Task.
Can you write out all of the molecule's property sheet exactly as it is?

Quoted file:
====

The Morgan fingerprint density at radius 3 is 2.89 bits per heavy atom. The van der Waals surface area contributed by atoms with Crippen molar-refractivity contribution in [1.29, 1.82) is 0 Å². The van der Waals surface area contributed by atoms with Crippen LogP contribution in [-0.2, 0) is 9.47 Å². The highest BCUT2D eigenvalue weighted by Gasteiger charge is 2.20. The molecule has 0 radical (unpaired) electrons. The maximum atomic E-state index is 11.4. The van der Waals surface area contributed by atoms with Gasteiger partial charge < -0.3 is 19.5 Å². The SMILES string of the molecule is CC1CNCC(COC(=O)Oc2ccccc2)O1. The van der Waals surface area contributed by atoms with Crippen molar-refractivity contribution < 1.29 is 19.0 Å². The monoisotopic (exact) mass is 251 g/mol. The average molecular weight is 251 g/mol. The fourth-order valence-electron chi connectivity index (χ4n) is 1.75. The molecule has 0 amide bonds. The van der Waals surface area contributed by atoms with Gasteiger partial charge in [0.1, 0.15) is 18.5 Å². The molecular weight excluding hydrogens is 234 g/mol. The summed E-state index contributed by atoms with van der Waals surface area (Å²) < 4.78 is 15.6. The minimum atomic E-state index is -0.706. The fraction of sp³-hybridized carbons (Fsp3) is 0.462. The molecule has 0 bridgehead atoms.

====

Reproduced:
The Morgan fingerprint density at radius 3 is 2.89 bits per heavy atom. The van der Waals surface area contributed by atoms with Crippen molar-refractivity contribution in [1.29, 1.82) is 0 Å². The van der Waals surface area contributed by atoms with Crippen LogP contribution in [-0.2, 0) is 9.47 Å². The highest BCUT2D eigenvalue weighted by Gasteiger charge is 2.20. The molecule has 0 radical (unpaired) electrons. The maximum atomic E-state index is 11.4. The van der Waals surface area contributed by atoms with Gasteiger partial charge < -0.3 is 19.5 Å². The SMILES string of the molecule is CC1CNCC(COC(=O)Oc2ccccc2)O1. The van der Waals surface area contributed by atoms with Crippen molar-refractivity contribution < 1.29 is 19.0 Å². The monoisotopic (exact) mass is 251 g/mol. The average molecular weight is 251 g/mol. The fourth-order valence-electron chi connectivity index (χ4n) is 1.75. The molecule has 0 amide bonds. The van der Waals surface area contributed by atoms with Gasteiger partial charge in [0.1, 0.15) is 18.5 Å². The molecular weight excluding hydrogens is 234 g/mol. The summed E-state index contributed by atoms with van der Waals surface area (Å²) < 4.78 is 15.6. The minimum atomic E-state index is -0.706. The fraction of sp³-hybridized carbons (Fsp3) is 0.462. The molecule has 0 bridgehead atoms.